“India’s freedoms will rest safe as long as journalists can speak to power without being chilled by a threat of reprisal”
Justice DY Chandrachud
The Supreme Court Bench of Justices DY Chandrachud and MR Shah has on May 19, 2020, refused to transfer the investigation into the FIRs filed against journalist Arnab Goswami to the Central Bureau of Investigation (CBI) and also refused to quash the FIRs filed against him. Earlier the Court had transferred the investigation under the FIR from Nagpur police to Mumbai police on concurring opinion of counsel from both the sides.
Background of the case:
Arnab Goswami, the petitioner in the case is the Editor-in-Chief of an English television news channel, Republic TV and also owns Hindi news channel, R Bharat. He anchors news shows on both channels. Following a broadcast on April 16 on Republic TV and on 21st April on R Bharat, multiple FIRs and criminal complaints were registered against him in the States of Maharashtra, Chhattisgarh, Rajasthan, Madhya Pradesh, Telangana and Jharkhand as well as in the Union Territories of Jammu and Kashmir. Broadcast relates to an incident which took place in Gadchinchle village of Palghar district in Maharashtra on 16 April 2020 where three persons including two sadhus were brutally killed by a mob, allegedly in the presence of the police and forest guard personnel. He claimed that following the broadcast, “a well-coordinated, widespread, vindictive and malicious campaign” was launched against him by the Indian National Congress and its activists. Various FIR had been filed against him under Sections 153, 153A, 153B 295A, 298, 500, 504, 506 and 120B of the Indian Penal Code 1860. Those who had filed FIRs and Complaints had alleged that Arnab had propagated views of a communal nature in the course of the news broadcasts.
Earlier the SC through its order dated April 24, 2020, had granted a period of three weeks to him from subjecting to any coercive steps as interim relief. In the new interim application, he had pleaded that the Mumbai police is not conducting a fair and impartial investigation in relation to FIR, which had been transferred from Nagpur to Mumbai and alleged that the manner of the investigation leads to the “inescapable conclusion” that the authorities are “harbouring grave malice and mala fide intention” against him.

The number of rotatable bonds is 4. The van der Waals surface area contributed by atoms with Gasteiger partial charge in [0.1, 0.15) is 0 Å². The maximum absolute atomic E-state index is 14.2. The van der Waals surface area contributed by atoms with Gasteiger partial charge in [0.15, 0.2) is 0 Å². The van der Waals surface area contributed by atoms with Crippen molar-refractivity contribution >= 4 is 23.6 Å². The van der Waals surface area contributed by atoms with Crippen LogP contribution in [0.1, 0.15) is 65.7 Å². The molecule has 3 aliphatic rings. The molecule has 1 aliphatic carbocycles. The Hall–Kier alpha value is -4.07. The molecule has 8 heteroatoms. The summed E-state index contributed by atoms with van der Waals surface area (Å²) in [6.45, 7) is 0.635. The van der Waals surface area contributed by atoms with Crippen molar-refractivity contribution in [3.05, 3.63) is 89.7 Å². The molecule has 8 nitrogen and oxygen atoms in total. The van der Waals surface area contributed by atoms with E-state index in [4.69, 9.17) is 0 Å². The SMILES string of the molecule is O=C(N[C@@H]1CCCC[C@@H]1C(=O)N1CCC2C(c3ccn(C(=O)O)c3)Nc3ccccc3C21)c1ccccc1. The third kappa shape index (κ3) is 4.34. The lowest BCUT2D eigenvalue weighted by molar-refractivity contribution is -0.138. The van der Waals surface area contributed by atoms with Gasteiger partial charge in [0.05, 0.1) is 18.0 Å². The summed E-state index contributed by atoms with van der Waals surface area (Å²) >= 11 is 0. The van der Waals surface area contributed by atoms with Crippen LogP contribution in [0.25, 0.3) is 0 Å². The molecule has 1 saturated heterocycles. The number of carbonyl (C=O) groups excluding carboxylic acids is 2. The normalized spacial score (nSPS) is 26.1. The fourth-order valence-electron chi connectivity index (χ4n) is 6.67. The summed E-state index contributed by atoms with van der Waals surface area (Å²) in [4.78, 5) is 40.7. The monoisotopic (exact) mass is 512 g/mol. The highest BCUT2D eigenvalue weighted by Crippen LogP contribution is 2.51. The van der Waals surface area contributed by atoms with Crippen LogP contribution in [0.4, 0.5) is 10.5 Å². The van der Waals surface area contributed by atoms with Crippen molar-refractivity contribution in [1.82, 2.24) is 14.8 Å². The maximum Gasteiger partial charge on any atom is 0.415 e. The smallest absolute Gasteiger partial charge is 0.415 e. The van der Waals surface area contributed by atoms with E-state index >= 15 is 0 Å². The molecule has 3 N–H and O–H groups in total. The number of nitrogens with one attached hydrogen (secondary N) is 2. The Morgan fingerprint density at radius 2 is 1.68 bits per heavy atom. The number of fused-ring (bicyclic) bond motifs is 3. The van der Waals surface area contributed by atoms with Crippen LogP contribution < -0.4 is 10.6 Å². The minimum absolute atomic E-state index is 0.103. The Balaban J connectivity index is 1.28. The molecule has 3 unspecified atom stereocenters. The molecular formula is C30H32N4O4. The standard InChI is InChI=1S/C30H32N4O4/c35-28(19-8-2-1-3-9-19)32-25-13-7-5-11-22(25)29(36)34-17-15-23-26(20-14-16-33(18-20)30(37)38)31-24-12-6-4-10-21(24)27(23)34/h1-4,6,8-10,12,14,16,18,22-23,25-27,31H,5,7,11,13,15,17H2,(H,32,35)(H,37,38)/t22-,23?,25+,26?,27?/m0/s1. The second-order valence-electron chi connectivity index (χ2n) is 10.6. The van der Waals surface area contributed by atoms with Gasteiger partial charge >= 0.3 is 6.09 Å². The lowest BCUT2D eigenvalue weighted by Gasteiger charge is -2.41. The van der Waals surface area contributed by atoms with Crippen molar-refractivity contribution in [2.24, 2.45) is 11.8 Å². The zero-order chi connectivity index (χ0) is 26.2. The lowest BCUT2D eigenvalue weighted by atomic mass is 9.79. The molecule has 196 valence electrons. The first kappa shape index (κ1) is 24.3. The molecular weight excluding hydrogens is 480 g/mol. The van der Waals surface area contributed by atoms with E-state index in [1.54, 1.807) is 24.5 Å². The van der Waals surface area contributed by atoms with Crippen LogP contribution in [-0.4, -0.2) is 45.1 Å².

He also alleged that the investigation is politically motivated and has been conducted with “a pre-determined and pre-meditated objective” to arm-twist, harass and humiliate the petitioner and his family and to diminish his right to free speech and expression under Article 19(1)(a) of the Constitution. As an interim relief, he had sought a stay of the investigation or alternatively transfer of the investigation to the CBI.
On May 02, 2020, another FIR has been registered by the Secretary of an organization called Raza Educational Welfare Society where it is alleged that on 29 April 2020, Arnab had made certain statements in the course of a programme which was broadcast on R Bharat insinuating (with reference to a place of worship) that the “people belonging to the Muslim religion are responsible for the spread of Covid-19”.
Harish Salve, Senior Counsel had argued that the subsequent FIR was intended to stifle the free expression of views by an independent journalist.